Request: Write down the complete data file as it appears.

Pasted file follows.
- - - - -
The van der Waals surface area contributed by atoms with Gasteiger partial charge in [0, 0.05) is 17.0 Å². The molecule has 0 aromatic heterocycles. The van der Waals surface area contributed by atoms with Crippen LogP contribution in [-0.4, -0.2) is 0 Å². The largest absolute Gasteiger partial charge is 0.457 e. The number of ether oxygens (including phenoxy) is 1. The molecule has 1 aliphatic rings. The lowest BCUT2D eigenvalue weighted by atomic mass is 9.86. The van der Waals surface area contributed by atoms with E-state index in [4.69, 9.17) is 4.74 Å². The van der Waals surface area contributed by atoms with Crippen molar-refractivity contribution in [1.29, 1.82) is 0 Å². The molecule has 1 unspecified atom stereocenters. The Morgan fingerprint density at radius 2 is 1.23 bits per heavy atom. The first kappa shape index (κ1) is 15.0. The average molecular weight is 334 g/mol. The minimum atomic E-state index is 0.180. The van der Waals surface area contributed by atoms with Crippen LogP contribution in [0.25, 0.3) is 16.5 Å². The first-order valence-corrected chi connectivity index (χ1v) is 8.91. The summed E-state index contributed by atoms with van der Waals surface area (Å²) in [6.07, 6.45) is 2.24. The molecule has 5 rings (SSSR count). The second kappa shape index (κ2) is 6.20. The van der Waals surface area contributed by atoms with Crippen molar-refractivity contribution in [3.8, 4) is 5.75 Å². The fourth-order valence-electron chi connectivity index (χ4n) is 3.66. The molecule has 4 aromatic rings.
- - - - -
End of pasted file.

The van der Waals surface area contributed by atoms with Gasteiger partial charge in [0, 0.05) is 17.0 Å². The molecule has 0 aromatic heterocycles. The van der Waals surface area contributed by atoms with Crippen LogP contribution in [-0.4, -0.2) is 0 Å². The largest absolute Gasteiger partial charge is 0.457 e. The number of ether oxygens (including phenoxy) is 1. The molecule has 1 aliphatic rings. The lowest BCUT2D eigenvalue weighted by atomic mass is 9.86. The van der Waals surface area contributed by atoms with E-state index in [4.69, 9.17) is 4.74 Å². The van der Waals surface area contributed by atoms with Crippen molar-refractivity contribution in [1.29, 1.82) is 0 Å². The molecule has 1 unspecified atom stereocenters. The Morgan fingerprint density at radius 2 is 1.23 bits per heavy atom. The first kappa shape index (κ1) is 15.0. The average molecular weight is 334 g/mol. The minimum atomic E-state index is 0.180. The van der Waals surface area contributed by atoms with Crippen LogP contribution in [0.25, 0.3) is 16.5 Å². The first-order valence-corrected chi connectivity index (χ1v) is 8.91. The summed E-state index contributed by atoms with van der Waals surface area (Å²) in [6.07, 6.45) is 2.24. The molecule has 5 rings (SSSR count). The second kappa shape index (κ2) is 6.20. The van der Waals surface area contributed by atoms with Crippen molar-refractivity contribution in [3.8, 4) is 5.75 Å². The fourth-order valence-electron chi connectivity index (χ4n) is 3.66. The molecule has 4 aromatic rings.